I am the historical D&D guy. I realized that today after watching Jason Graham's FB Live video this morning, and I don't know why it hadn't occurred to me before. I went to college for history, it's always been a passion of mine. My living room is encased in book cases, most of which are filled with history books (most of the rest are RPGs). On some topics I have a better selection of works than the universities I attended.
My wife Mona used to say that my D&D campaigns come with homework, and it was only half a joke.
When I prep a new campaign I almost invariably read some kind of history, even if it's just a “daily life” kind of a thing. I create new equipment lists as a matter of course, keeping the gear to a specific time and place that fits my historical/cultural theme, and there is always a theme, whether I planned it or not.
Sometimes my stated goal was to immerse the players in a campaign setting modeled on a historical culture completely. I started doing that before the 2nd edition AD&D HR series arrived on the scene, my first “Viking” campaign predating the Viking Campaign Sourcebook by maybe a year or so, I don't remember when it came out, but my Viking campaign started in September of 1990.
I can't stop myself from making pseudo historical settings. My longest running D&D setting “Garnia” (created circa 1982, long before I went to college and studied this sort of thing) was essentially a “what-if” you took groups of people from earth and planted them on a fantasy world. It started with ancient Celts, a pan-Celtic religious movement really, started in northeastern Gaul by a Druid Seer that saw the coming of the Romans and the destruction of their culture and way of life. In the late 1990's I ran a campaign set on earth during that time, the PCs were essentially early converts to the cause, being from the tribe where the Druid resided, the Boga-Treveri (who I made up as an offshoot of the historical Treveri tribe). They wandered Gaul attempting to unite the tribes into a single nation to avert disaster, as well as spread the word to the rest of the Celtic nations. I don't remember all of the characters now, and the campaign notes are long lost, but I do remember one of the PCs was a Druid that studied under the Druid Seer that had made the prophecy, another was a half German warrior bard.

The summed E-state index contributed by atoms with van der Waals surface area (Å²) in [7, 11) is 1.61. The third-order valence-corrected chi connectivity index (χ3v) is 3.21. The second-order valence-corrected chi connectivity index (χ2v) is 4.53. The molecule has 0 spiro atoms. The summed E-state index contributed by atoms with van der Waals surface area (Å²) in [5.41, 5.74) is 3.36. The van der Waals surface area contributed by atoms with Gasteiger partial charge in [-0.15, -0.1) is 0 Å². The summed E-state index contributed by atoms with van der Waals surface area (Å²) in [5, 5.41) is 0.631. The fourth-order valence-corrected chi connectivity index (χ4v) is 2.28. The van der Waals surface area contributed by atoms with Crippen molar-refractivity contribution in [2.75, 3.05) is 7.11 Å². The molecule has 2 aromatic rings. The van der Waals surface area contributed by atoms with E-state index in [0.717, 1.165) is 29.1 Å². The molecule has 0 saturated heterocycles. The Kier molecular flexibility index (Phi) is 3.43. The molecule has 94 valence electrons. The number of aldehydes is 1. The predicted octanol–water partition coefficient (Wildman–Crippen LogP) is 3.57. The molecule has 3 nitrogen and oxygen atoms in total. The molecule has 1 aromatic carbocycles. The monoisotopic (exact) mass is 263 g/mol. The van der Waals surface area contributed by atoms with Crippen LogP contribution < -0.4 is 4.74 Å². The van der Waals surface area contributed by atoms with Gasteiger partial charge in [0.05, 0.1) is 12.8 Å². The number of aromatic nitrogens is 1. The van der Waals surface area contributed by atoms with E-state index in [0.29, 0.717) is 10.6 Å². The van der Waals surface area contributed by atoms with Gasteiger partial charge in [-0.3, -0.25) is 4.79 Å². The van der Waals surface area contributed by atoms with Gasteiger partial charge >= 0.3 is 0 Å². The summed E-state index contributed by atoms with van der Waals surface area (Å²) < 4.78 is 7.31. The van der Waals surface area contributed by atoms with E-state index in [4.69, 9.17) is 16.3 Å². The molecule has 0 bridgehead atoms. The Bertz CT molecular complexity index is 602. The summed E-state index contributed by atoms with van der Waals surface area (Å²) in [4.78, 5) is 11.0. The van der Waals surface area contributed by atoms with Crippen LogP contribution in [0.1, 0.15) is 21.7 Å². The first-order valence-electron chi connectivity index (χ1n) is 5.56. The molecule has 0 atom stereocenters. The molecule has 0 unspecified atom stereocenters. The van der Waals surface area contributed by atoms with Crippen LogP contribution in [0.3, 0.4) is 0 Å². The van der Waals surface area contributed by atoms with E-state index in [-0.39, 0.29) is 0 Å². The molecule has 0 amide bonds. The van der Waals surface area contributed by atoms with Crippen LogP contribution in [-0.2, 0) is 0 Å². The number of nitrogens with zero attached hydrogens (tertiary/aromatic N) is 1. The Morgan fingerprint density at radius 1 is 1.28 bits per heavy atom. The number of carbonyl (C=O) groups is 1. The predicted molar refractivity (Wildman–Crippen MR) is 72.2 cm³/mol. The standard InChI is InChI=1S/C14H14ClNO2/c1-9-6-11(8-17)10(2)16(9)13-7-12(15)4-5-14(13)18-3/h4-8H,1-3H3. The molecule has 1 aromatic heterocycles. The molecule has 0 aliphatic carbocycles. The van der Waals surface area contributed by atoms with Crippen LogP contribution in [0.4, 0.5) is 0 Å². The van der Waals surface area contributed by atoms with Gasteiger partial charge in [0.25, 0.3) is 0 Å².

I created Ostschild for a random group of D&D players I threw together, it was set in a mythical kingdom in central Europe, it's king was an elector in the Holy Roman Empire, the entire place colonized by Frankish warriors from the period of Charlemagne to hold back the hordes of the Elf-King who was invading from the Fairy realm in the east. There's more to it, but I did that for a campaign I started as “straight” D&D with B1.
I used to think I was the Oriental Adventures guy, but even there the hodgepodge of D&Dism, fantasy and east Asian culture needed refinement for me. I turned to history to make it happen, then Japanese samurai films, then their historical novels, manga and anime. OA has always been, more or less, feudal Japan for me, probably because of OA1 being such a good sandbox to run. OA1 “Swords of the Daimyo” is set in Kozakura, Kara-Tur's fantasy Sengoku Jidai era Japan analogue.
Most of my D&D games tend to be fairly low magic, more gritty-realistic than the high fantasy that we usually see in D&D. Most of my players avoid playing magic using characters too, I don't know if they are reading subtle signs I am sending out, or if old school D&D just has too great a reputation for being hard on Magic-Users. Like EGG, I assume that people are going to want to play the fighting man, the hero, you know? But I don't think I am projecting my bias onto the players.
Anyway, I am good with being the Historical D&D Guy.
Now, on the contest front- I have already received one submission, and it's pretty good. I do need to add an end date for submissions though, so I am going to say April 15th, Tax day here in the US (and my late sister's birthday), so it's easy for me to remember. Midnight US Eastern Standard time April 15th for submissions, just like taxes.